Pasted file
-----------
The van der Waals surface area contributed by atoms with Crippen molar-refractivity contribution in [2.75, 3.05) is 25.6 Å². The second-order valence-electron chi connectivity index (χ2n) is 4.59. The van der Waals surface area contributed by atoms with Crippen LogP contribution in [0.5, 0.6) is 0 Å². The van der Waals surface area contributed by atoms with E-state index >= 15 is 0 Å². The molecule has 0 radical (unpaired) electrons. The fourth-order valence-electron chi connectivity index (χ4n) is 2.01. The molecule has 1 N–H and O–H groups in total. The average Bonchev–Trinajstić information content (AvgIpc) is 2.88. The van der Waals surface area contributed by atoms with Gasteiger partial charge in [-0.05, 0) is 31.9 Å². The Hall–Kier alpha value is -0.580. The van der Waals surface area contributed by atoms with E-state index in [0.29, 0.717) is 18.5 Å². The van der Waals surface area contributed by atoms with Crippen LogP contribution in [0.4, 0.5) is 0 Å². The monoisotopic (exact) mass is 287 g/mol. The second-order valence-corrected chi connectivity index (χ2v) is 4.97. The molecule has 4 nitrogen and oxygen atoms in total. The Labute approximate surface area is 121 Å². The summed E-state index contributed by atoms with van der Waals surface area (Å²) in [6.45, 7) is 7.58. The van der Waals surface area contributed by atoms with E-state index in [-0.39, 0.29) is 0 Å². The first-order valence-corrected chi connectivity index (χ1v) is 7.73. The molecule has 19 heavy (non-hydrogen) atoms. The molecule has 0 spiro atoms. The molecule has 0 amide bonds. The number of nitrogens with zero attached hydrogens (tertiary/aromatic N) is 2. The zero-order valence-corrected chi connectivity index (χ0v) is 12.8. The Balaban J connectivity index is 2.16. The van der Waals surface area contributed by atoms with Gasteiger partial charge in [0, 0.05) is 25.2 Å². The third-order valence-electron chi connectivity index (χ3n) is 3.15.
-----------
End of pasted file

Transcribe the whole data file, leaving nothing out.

The van der Waals surface area contributed by atoms with Crippen molar-refractivity contribution in [2.75, 3.05) is 25.6 Å². The second-order valence-electron chi connectivity index (χ2n) is 4.59. The van der Waals surface area contributed by atoms with Crippen LogP contribution in [0.5, 0.6) is 0 Å². The van der Waals surface area contributed by atoms with E-state index >= 15 is 0 Å². The molecule has 0 radical (unpaired) electrons. The fourth-order valence-electron chi connectivity index (χ4n) is 2.01. The molecule has 1 N–H and O–H groups in total. The average Bonchev–Trinajstić information content (AvgIpc) is 2.88. The van der Waals surface area contributed by atoms with Gasteiger partial charge in [-0.05, 0) is 31.9 Å². The Hall–Kier alpha value is -0.580. The van der Waals surface area contributed by atoms with E-state index in [0.29, 0.717) is 18.5 Å². The van der Waals surface area contributed by atoms with Crippen LogP contribution in [0.4, 0.5) is 0 Å². The monoisotopic (exact) mass is 287 g/mol. The second-order valence-corrected chi connectivity index (χ2v) is 4.97. The molecule has 4 nitrogen and oxygen atoms in total. The Labute approximate surface area is 121 Å². The summed E-state index contributed by atoms with van der Waals surface area (Å²) in [6.45, 7) is 7.58. The van der Waals surface area contributed by atoms with E-state index in [-0.39, 0.29) is 0 Å². The first-order valence-corrected chi connectivity index (χ1v) is 7.73. The molecule has 19 heavy (non-hydrogen) atoms. The molecule has 0 spiro atoms. The molecule has 0 amide bonds. The number of nitrogens with zero attached hydrogens (tertiary/aromatic N) is 2. The zero-order valence-corrected chi connectivity index (χ0v) is 12.8. The Balaban J connectivity index is 2.16. The van der Waals surface area contributed by atoms with Gasteiger partial charge in [0, 0.05) is 25.2 Å². The third-order valence-electron chi connectivity index (χ3n) is 3.15.